Pablo Picasso’s Woman’s Head (1939) and Piet Mondrian’s Mill (1905) were recovered by police from a ravine 30km outside of Athens
Courtesy of the Greek Culture Ministry
The 49-year-old construction worker who allegedly stole works by Pablo Picasso and Piet Mondrian from the National Gallery in Athens more than nine years ago has been identified by Greek media as a self-described “art freak” named George Sarmatzopoulos. And according to his confession to the Hellenic Police, he did it all because of his obsession with art. “I want to tell you something else that I did many years ago, and it weighs on my conscience and I cannot sleep,” Sarmatzopoulos told police, according to the Greek newspaper Kathimerini. “In 2012, I went into the National Gallery and took three paintings. I will tell you everything in as much detail as I can remember.” In his confession, Sarmatzopoulos told police he was very sorry for his actions, and he aimed to fully cooperate with authorities to recover the paintings. Immediately after the interrogation, he led them to a wooded ravine in Keratea, about 30km southeast of Athens.
Sarmatzopoulos, who has also been described as a painter and posted on Twitter under the nickname “ArtFreak”, said he was always interested in art. “I made constant visits to the National Gallery and became acquainted with the works and the space until I believed that one of them could become mine,” he told police. “These thoughts tormented me for about two years and led me to make the biggest mistake of my life.”For about six months before the theft, Sarmatzopoulos said he would sit in the galleries for hours, “observing not only the works of art but also the configuration of the space, the behaviour of the guards, where there were windows, cameras… I don’t remember how many nights I sat hidden in the plants, watching the guards.” He learned the security systems, and “all the guards’ habits, when they changed shifts, who smoked, who went out into the garden,” he said. “I knew that [the number of guards] had been reduced recently due to the financial crisis, I knew that there was also an alarm.” And that is when he decided to steal the art, he said. “I hadn’t decided which work I would take, but only that I wanted to take one.”To prepare for the heist, Sarmatzopoulos told police, he bought all-black clothing and a bag, and grabbed a few of his construction tools—a hammer, an iron chisel and a knife. “The choice of the day of the theft was random,” he said, but on a Sunday, 8 January 2012, he took the Metro to the museum, and went to a wooden warehouse on the property, where he changed clothes and waited until 9pm, when the museum was closed. Sneaking up to the museum building, Sarmatzopoulos said he found a balcony with unsecured doors. “As soon as the balcony door moved a little, a beep sounded, which I realised would alert the security guard,” he said, adding that he knew at that time of night there would only be one guard on duty. “At first I thought that I would not be able to get into the space with the exhibits,” Sarmatzopoulos said, and he left the museum for a quick walk, sitting at a table outside where he smoked some cigarettes, collecting the butts in a bag. “Twenty minutes later I returned to the same place,” he said, “I opened the balcony door, which was indeed unlocked, heard the beep, went inside and closed it again.” Sarmatzopoulos, hidden in a nearby corridor, said that after a while he heard the guard come by and “mutter something”, theorising that he was “cursing to himself because he couldn’t figure out what was going on”. “That’s when I decided that annoying the security guard was the best way to carry out the theft, by making him believe that there was a technical problem in the alarm zones,” Sarmatzopoulos told police. “So I repeated the same process several times. I opened and closed the balcony door without going inside.” According to an AP report at the time of the theft, this prompted security to disable at least one alarm. Sarmatzopoulos told police he stayed in that spot until 4am the next morning, at which point he opened the balcony doors and entered the museum. “The place was a bit dark but there was enough light to see what I was doing,” he said. “I crawled into the main space and pulled out the bag.” Sneaking up the gallery stairs, Sarmatzopoulos crawled into another gallery and “started waving my arms to see if the alarm sensors were working”, he said. Since he did not hear any klaxons, he figured they had been turned off—although it turned out he did trip some motion sensors. “I got up and found myself in front of the painting by Picasso. I removed it from the wall with the frame, which was heavy, and left it on the edge of the stairs and I took another painting by Mondrian while I removed one more,” Sarmatzopoulos said. “It took five to seven minutes to remove the frames because they did not fit in the bag.”At that moment, the guard started coming into the gallery, shouting: “Thief, thief, stop!” But Sarmatzopoulos escaped from the museum, without looking back. While he was on the sidewalk outside, he realised he had cut his hand, so he took a drawing he had stolen from the gallery—believed to be a study of a religious scene by the Old Master Guglielmo Caccia—and wiped the blood away, shoving the paper into his pocket. Then, hearing the alarms from the museum and the sirens of patrol cars, he ran across the park and back into the warehouse, where he stayed hidden. After a while, when there were fewer police, he went to a nearby bus stop. “I asked two girls what was going on and finally returned home by taxi,” Sarmatzopoulos said. Hiding the paintings in some furniture in the “largest bathroom in the house”, Sarmatzopoulos says he threw away the clothes and tools he used during the heist over the next few days. “The theft was planned and carried out exclusively by me. There was no accomplice,” he told police. “I did not intend to sell the paintings nor did I ever make any such effort.” “At one point I confessed to a girl I had a relationship with in England that I had the paintings,” Sarmatzopoulos added, “but she didn’t believe what I said.”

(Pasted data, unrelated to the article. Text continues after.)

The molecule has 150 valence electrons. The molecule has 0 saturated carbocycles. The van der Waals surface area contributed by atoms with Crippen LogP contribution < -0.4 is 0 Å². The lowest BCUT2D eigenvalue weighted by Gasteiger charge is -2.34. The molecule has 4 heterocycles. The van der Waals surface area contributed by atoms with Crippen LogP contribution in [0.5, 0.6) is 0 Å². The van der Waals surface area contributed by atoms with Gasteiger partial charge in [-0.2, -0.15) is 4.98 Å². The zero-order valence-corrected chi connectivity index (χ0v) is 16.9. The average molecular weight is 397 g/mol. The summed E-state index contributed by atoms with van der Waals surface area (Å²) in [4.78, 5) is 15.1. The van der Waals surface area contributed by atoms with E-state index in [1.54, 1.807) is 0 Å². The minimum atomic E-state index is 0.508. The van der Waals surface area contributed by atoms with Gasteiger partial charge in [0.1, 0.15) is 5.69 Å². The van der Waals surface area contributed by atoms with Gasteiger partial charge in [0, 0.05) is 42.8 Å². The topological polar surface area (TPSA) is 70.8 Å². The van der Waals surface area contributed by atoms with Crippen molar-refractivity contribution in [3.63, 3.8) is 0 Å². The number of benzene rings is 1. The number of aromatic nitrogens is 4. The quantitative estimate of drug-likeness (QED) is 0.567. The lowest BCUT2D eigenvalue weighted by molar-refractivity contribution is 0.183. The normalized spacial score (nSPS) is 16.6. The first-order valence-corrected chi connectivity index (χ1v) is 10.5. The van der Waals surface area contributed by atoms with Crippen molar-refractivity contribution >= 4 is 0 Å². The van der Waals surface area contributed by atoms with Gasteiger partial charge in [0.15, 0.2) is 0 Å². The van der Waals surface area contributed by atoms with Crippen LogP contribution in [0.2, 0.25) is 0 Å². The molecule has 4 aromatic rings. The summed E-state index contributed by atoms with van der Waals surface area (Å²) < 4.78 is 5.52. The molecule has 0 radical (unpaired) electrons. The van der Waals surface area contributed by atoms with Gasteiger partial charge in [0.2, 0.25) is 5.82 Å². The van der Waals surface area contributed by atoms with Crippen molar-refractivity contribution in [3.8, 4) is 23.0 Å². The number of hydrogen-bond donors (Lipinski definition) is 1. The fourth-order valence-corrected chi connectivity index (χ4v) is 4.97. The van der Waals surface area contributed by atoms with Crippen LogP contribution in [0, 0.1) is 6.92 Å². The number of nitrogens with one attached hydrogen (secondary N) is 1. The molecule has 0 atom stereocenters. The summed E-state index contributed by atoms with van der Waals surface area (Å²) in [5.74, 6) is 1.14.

A screenshot of Sarmatzopoulos’s now defunct Twitter profile
In May this year, panicked by press reports that authorities were close to identifying the culprit behind the heist, Sarmatzopoulos moved the paintings from a warehouse where he was keeping them, to the ravine, where he hid them behind “a large and very dense bush”, he said. When he was questioned by police this week, he took them to the spot, and they were eventually found, wrapped in plastic, 10m further down the ravine. “When I heard the policeman say that they found the package [holding the paintings]… I burst into tears and fell to the ground in thanks,” Sarmatzopoulos said. “That’s how much I longed to return them.”“I am deeply regretful. I declare my complete remorse,” he added. “I know I will be punished but I ask for leniency.”Sarmatzopoulos’s lawyer, Sakis Kechagioglou, told Greek news channel MEGA that his client was merely “an art lover” and that while such a “passion for art” might make some “turn into criminals and commit criminal offences”, the high-profile defense attorney was convinced that Sarmatzopoulos had no intention of hawking the stolen paintings. “If he really wanted to sell them, he could have done it,” Kechagioglou said. “The information I have is that there is no evidence that he sought to sell them.”“Without his help and cooperation with the police, the works would never have been found,” the lawyer added. “If he had kept his mouth shut and did not cooperate—proving in practice his remorse—then these works would not be returning to the National Gallery.”